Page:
The Book: The Godfather of Homicide

Foreword by Jeanine Pirro

Return to Practical Homicide


Jeanine PirroJeanine Pirro

I didn't know Vernon, the altar boy, the paper boy, the bugle boy, the Boy Scout or the lifeguard. I missed those years. The Vernon I had heard about and finally met when I was the elected District Attorney of Westchester County was the star homicide detective that cops, including those who worked in my office, wanted just two minutes with to talk about their unsolved case. The Vernon I met was a cop's cop who knew more about murder then just about anyone - and everybody in law-enforcement knew it. As you read 'The Godfather of Homicide' I am sure you will come to the same conclusion.

So how did Vernon become bigger than life in law enforcement circles? As you step into his world, you see Vernon grow through the ranks, an unconventional cop with a razor, sharp wit an audacious tongue and unyielding courage that set him apart from others. Vernon was an instinct guy who never hesitated to think outside the box, who engendered tremendous loyalty from those who worked with him, and more often than not consternation from bosses above him. He was also someone who was willing to share his expertise with fellow law-enforcement, always, with a smile on his face.

Vernon's book reveals the man behind the practical homicide legend, and how he got there. As he patrols, the gritty streets of The South Bronx and Fort Apache, Harlem, Little Italy, and midtown New York City, you witness his irreverent humor and no holds barred attitude that earned him tremendous loyalty, and the attention of the FBI who often sought his assistance.

I had to smile as I read Vernon's book, recognizing his signature, blend of brains and yes, balls. During the wild 1977 blackout in the upper West Side Manhattan and Harlem, Vern and his men decided to meet out their own justice by promising not to arrest looters if the criminals agreed to his form of justice. He didn't tell the looters they didn't have the manpower to take them in, instead asked if they would rather spend the night in jail or submit to his justice. The looters submitted and assembled in the very supermarket they ravaged and were sentenced - street justice - a hit in the head with a frozen turkey. As soon as they were "sentenced" The looters returned to the streets. Vernon and his men soon ran out of turkeys and they resorted to frozen chickens. This "sentence" not only served as retribution, but sent a powerful message on the street that for some for some crazy cop, crime would not go unpunished and that justice would be swift, albeit unconventional.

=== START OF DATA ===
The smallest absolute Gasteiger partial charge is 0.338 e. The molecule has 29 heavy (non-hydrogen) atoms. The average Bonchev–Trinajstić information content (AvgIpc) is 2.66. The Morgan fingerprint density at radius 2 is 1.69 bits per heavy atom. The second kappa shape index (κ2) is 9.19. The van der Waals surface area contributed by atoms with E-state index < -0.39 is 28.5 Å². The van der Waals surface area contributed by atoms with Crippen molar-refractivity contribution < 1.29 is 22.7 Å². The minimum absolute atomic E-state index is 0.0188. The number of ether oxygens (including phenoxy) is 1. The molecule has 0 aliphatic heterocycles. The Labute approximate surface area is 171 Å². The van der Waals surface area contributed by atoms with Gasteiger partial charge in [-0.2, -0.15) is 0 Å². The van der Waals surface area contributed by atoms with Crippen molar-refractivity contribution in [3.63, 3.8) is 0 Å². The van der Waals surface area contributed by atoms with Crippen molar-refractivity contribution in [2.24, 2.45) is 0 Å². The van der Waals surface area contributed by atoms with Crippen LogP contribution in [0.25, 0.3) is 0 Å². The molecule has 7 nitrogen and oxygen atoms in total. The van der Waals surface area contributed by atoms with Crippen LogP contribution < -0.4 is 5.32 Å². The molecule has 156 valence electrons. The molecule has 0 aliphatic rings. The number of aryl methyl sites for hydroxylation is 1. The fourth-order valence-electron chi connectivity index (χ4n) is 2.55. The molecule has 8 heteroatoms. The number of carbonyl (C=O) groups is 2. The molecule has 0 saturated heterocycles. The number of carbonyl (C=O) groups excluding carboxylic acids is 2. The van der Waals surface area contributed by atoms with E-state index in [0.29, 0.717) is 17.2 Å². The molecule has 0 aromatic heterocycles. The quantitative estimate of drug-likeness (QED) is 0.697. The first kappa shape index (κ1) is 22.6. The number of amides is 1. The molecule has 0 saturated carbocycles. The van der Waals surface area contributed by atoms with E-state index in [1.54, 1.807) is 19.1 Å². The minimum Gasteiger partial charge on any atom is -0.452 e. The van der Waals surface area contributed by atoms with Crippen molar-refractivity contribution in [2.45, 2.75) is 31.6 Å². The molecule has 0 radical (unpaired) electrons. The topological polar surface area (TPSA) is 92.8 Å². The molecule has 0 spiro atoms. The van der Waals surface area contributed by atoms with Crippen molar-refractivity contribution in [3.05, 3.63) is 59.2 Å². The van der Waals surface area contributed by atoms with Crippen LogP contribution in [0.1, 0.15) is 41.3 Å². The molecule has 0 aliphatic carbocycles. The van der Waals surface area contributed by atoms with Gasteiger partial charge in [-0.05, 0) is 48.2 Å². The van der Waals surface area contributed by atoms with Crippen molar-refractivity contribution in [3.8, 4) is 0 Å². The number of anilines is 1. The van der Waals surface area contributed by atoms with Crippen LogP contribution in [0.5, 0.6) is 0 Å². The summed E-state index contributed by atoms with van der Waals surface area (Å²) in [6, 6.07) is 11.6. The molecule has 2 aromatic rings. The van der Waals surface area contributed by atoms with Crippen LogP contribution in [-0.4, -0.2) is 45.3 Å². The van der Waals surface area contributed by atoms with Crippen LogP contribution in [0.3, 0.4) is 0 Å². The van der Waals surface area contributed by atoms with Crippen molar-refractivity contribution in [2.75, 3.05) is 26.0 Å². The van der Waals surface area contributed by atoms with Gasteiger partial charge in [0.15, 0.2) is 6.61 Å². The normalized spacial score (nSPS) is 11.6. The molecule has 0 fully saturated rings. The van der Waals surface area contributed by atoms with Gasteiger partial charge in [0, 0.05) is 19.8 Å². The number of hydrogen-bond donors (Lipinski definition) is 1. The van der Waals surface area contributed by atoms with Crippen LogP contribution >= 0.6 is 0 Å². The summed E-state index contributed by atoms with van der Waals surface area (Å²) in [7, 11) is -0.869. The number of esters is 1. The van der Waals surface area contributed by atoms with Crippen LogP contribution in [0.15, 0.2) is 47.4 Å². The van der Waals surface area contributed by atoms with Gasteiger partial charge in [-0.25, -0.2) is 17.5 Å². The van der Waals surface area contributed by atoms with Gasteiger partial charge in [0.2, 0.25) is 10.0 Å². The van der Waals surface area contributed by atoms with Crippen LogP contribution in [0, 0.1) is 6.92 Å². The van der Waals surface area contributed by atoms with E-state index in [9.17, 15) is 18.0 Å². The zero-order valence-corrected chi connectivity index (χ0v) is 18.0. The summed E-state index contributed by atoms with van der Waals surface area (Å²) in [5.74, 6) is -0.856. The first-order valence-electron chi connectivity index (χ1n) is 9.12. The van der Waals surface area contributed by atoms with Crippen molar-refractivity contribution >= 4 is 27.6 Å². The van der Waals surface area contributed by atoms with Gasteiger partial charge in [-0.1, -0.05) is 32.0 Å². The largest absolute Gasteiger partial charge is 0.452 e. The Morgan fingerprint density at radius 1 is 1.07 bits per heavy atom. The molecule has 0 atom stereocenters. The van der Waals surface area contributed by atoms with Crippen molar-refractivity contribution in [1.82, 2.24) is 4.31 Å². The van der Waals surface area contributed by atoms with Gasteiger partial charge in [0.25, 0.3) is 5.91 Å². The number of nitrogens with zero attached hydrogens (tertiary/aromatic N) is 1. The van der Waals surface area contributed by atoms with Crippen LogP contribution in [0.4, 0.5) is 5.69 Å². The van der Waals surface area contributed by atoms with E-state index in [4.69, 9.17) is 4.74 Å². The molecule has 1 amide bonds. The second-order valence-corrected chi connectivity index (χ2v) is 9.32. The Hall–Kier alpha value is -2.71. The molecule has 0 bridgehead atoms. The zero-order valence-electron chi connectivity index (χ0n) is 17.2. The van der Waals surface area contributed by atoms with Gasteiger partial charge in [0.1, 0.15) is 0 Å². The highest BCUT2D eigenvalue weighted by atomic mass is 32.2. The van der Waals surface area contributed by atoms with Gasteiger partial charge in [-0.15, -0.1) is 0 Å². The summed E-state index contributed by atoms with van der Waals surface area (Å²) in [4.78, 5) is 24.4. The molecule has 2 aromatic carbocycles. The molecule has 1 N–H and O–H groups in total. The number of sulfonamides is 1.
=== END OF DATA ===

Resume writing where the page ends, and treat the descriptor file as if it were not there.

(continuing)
I imagine that you will silently applaud him, as I did, when he made the decision to jump into his own car on his day off and engage in a high-speed, bullet-punctuated chase through the streets of Little Italy after witnessing a kidnapping and armed robbery of a diamond merchant. Although he got into trouble with his superiors, he caught the attention of the FBI, along with the NYPD Intelligence Division who later identified the heist as one sanctioned by the Gambino crime family and that John Gotti was one of the perpetrators. Vernon's true mission was not just to investigate and arrest when his bosses told him to. It was to fight crime whenever, and wherever he saw it.

Even Vernon's last big collar in the NYPD, was the arrest of Larry Davis, a fugitive who shot six cops was criticized by his bosses. The truth? They didn't know what they were doing and he did. And like everything else, he did it his way, which always turned out to be the right way.

As a former district attorney and County Court judge myself, I can tell you that Vernon Geberth's career is one of an unparalleled maestro in crime solving. He is a man whose life was dedicated to understanding the unspeakable and solving the inexplicable, bringing solace to victims left in the wake of violence and closing cases. His groundbreaking use of science, his organizational skills, as well as a commitment to standardized practices, have left an indelible mark in the landscape of homicide investigation that will provide a guiding light for generations of investigators.

Vernon's attention to detail, and his keen analytical mind in developing strategies and tactics to capture even the most elusive of criminals has literally transformed him from enforcer of justice into a mentor and leader, guiding law enforcement toward greater effectiveness and efficiency in their roles as the guardians of peace.

Indeed the man who believed that cops 'Work for God' and created the definitive Bible of homicide investigations finally lets us in on how he did it.

Jeanine Pirro, Fox News Host
Former Judge & Prosecutor
County of Westchester, New York State

"Remember, We work for God."®